Sawwah By The Sea

Do you remember me, Cesar?

That pale-skinned, out-of-place woman that wandered into your 2013 summer?

I think of you as I look at our photo; a slice of lemon wedged between watered down memories.

You did not seem to belong there, and neither did I.

My heart longed to be tamed by the pines of the mountain side, and you? You were ocean beyond its foaming flirtation with sea.

Though your skin spoke of the sun, it was not leathered by the amble of piña coladas nor made golden by the glitter of sand. Yours were working hands; greened fingernails and blistered palms betraying a life of blue waters long before the overturned boats and fishing nets ever could.

I heard you before I saw you, lulled by the music that somehow floated its head above the crash of wave and clinking of drinks.

I followed your voice until I found you, head hunched over crumpled paper, lips giving life to words as you softly strummed guitar, which though battered by the waves, still sang its notes like a newborn.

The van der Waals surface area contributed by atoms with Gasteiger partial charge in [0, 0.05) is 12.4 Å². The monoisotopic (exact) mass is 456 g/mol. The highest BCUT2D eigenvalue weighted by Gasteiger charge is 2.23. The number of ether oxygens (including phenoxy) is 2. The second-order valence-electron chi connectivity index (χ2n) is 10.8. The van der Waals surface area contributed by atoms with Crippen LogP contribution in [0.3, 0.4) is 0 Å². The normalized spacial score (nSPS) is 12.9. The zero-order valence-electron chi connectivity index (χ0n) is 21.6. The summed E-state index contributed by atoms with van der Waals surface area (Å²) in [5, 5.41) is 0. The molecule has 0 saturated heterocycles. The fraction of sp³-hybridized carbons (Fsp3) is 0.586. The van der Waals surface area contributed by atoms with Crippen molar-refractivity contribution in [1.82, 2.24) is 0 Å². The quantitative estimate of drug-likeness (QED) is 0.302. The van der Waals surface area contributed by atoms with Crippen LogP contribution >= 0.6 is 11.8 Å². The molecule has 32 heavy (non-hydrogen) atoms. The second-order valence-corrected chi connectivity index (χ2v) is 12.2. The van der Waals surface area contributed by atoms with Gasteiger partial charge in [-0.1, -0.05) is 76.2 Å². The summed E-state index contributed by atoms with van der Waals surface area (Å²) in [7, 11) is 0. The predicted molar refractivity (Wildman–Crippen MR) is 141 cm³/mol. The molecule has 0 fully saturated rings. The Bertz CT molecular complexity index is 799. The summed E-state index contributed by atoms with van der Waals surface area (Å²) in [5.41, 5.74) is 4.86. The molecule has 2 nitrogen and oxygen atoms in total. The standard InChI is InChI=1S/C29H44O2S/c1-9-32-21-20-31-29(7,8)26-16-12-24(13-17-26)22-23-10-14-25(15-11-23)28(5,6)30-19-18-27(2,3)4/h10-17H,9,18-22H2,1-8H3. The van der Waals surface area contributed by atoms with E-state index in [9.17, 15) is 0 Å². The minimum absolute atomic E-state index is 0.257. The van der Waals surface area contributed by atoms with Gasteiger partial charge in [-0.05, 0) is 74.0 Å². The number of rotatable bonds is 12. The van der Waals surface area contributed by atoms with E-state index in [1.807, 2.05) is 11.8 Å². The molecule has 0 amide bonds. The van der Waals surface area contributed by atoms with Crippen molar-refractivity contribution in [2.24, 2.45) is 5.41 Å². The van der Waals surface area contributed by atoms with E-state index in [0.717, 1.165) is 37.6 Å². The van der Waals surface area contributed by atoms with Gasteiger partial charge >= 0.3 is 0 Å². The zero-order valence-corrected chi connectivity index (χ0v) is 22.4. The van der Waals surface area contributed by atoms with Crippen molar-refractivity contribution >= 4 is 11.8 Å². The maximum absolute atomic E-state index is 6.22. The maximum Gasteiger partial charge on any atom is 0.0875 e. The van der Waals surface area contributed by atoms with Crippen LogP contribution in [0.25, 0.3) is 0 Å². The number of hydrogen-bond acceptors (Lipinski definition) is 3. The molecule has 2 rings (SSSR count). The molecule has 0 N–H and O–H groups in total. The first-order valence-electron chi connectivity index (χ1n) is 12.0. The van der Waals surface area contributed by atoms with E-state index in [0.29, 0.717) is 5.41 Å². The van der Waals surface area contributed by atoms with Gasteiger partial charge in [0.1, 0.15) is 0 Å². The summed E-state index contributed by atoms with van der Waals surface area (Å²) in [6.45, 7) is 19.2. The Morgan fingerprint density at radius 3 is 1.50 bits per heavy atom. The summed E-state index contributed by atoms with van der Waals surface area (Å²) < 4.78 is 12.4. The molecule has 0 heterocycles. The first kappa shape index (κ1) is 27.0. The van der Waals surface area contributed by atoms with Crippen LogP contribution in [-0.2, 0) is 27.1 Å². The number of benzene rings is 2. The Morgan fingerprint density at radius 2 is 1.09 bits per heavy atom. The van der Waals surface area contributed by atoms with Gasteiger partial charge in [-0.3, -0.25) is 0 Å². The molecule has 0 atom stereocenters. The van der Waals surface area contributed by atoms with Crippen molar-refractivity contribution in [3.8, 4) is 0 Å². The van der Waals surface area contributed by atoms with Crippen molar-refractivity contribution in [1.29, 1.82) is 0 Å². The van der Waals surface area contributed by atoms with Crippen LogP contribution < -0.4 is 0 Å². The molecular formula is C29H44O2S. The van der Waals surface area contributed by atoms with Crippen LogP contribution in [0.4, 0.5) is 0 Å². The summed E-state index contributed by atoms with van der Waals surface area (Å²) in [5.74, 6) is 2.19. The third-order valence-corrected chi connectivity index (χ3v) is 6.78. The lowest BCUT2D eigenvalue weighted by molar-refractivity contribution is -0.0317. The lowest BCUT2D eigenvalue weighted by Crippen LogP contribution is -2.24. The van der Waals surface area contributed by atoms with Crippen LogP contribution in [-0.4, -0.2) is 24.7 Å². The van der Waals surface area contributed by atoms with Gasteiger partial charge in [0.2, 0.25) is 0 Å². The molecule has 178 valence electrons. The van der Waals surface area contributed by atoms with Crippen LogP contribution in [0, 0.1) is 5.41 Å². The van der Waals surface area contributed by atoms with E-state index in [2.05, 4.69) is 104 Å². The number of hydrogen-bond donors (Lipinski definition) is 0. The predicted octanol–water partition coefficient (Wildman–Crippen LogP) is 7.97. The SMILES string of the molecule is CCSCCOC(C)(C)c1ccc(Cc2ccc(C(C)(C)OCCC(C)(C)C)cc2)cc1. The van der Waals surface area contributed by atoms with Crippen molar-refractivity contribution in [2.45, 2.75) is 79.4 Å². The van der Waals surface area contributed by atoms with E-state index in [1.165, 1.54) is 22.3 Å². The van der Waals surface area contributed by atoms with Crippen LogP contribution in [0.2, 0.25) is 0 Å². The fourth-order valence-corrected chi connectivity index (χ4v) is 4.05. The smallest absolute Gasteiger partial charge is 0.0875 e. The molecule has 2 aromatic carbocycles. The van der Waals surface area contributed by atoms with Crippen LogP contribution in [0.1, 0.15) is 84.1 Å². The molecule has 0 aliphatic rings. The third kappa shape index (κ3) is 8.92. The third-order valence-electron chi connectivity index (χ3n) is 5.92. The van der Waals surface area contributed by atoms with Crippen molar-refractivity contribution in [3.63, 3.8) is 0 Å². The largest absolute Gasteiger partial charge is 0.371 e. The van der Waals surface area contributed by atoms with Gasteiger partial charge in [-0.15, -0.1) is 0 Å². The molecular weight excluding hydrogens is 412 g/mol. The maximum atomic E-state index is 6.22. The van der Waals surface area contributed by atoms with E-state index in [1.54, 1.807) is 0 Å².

I caught your eye and smiled, gesturing for you to sing louder. You smiled back, shyly, gentle eyes never leaving my face.

After singing two songs, you paused and looked meaningfully at me.

I gulped.

It was my turn to sing.

Jetlagged, the only song I could think of was an old Arabic song called “sawwah”. How befitting, to sing an Arabic love song about a traveller during my own travels!

I did not want to let this moment end, so I let go of my anxieties about my voice and began to sing. Your eyes watched me faithfully, fingers carefully following the dips and turns of my imperfect singing, matching the patchwork of words to the rhythm of music.

We did not speak and we did not need to. For in that moment, we were one.

Just like the old silk and spice trade routes, language and human connection spread; music the great unifier.

This article was first published on 16 September 2016